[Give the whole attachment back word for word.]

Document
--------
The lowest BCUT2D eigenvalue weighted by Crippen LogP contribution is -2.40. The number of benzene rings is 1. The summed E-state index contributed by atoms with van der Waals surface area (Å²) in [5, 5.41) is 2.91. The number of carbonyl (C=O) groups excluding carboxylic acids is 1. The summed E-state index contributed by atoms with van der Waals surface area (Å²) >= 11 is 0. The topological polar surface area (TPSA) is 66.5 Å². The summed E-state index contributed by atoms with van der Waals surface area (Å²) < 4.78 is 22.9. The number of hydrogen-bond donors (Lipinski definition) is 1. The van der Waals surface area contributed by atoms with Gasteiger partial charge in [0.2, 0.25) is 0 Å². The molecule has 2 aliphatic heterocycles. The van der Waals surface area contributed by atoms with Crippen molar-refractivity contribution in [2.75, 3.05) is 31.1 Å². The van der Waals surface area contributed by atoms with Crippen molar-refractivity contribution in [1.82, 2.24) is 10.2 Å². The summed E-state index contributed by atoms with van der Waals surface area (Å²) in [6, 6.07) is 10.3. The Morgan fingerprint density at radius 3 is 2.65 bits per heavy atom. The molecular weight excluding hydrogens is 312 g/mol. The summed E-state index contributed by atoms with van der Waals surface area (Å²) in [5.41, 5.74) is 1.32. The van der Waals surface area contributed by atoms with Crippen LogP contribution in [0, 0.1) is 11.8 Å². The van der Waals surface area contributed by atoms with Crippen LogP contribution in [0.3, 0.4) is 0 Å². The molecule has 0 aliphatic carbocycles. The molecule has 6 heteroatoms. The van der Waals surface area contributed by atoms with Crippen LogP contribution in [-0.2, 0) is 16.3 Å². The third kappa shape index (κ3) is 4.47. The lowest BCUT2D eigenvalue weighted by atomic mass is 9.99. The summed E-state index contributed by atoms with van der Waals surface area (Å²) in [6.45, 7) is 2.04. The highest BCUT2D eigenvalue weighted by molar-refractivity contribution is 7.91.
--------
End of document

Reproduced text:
The lowest BCUT2D eigenvalue weighted by Crippen LogP contribution is -2.40. The number of benzene rings is 1. The summed E-state index contributed by atoms with van der Waals surface area (Å²) in [5, 5.41) is 2.91. The number of carbonyl (C=O) groups excluding carboxylic acids is 1. The summed E-state index contributed by atoms with van der Waals surface area (Å²) >= 11 is 0. The topological polar surface area (TPSA) is 66.5 Å². The summed E-state index contributed by atoms with van der Waals surface area (Å²) < 4.78 is 22.9. The number of hydrogen-bond donors (Lipinski definition) is 1. The van der Waals surface area contributed by atoms with Gasteiger partial charge in [0.2, 0.25) is 0 Å². The molecule has 2 aliphatic heterocycles. The van der Waals surface area contributed by atoms with Crippen molar-refractivity contribution in [2.75, 3.05) is 31.1 Å². The van der Waals surface area contributed by atoms with Crippen molar-refractivity contribution in [1.82, 2.24) is 10.2 Å². The summed E-state index contributed by atoms with van der Waals surface area (Å²) in [6, 6.07) is 10.3. The Morgan fingerprint density at radius 3 is 2.65 bits per heavy atom. The molecular weight excluding hydrogens is 312 g/mol. The summed E-state index contributed by atoms with van der Waals surface area (Å²) in [5.41, 5.74) is 1.32. The van der Waals surface area contributed by atoms with Crippen LogP contribution in [0, 0.1) is 11.8 Å². The van der Waals surface area contributed by atoms with Crippen LogP contribution in [0.3, 0.4) is 0 Å². The molecule has 0 aliphatic carbocycles. The molecule has 6 heteroatoms. The van der Waals surface area contributed by atoms with Crippen LogP contribution in [-0.2, 0) is 16.3 Å². The third kappa shape index (κ3) is 4.47. The lowest BCUT2D eigenvalue weighted by atomic mass is 9.99. The summed E-state index contributed by atoms with van der Waals surface area (Å²) in [6.45, 7) is 2.04. The highest BCUT2D eigenvalue weighted by molar-refractivity contribution is 7.91.